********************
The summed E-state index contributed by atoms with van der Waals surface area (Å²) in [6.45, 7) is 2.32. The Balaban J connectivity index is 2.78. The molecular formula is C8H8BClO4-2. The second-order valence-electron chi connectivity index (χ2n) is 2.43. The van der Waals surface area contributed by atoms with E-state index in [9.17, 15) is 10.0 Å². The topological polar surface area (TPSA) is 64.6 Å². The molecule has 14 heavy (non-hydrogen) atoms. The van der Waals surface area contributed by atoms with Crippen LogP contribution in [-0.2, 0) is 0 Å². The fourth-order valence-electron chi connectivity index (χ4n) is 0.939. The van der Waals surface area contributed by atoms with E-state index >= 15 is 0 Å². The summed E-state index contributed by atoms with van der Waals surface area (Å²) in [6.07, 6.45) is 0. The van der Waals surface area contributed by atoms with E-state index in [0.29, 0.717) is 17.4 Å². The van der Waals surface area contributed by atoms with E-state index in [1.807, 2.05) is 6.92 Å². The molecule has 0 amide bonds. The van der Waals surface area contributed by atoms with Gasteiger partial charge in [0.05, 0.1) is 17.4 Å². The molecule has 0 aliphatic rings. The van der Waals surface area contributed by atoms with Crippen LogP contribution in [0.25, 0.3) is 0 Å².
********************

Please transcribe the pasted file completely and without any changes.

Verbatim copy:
The summed E-state index contributed by atoms with van der Waals surface area (Å²) in [6.45, 7) is 2.32. The Balaban J connectivity index is 2.78. The molecular formula is C8H8BClO4-2. The second-order valence-electron chi connectivity index (χ2n) is 2.43. The van der Waals surface area contributed by atoms with E-state index in [9.17, 15) is 10.0 Å². The topological polar surface area (TPSA) is 64.6 Å². The molecule has 14 heavy (non-hydrogen) atoms. The van der Waals surface area contributed by atoms with Crippen LogP contribution in [-0.2, 0) is 0 Å². The fourth-order valence-electron chi connectivity index (χ4n) is 0.939. The van der Waals surface area contributed by atoms with E-state index >= 15 is 0 Å². The summed E-state index contributed by atoms with van der Waals surface area (Å²) in [6.07, 6.45) is 0. The van der Waals surface area contributed by atoms with E-state index in [0.29, 0.717) is 17.4 Å². The van der Waals surface area contributed by atoms with E-state index in [1.807, 2.05) is 6.92 Å². The molecule has 0 amide bonds. The van der Waals surface area contributed by atoms with Gasteiger partial charge in [0.05, 0.1) is 17.4 Å². The molecule has 0 aliphatic rings. The van der Waals surface area contributed by atoms with Crippen LogP contribution in [0.25, 0.3) is 0 Å².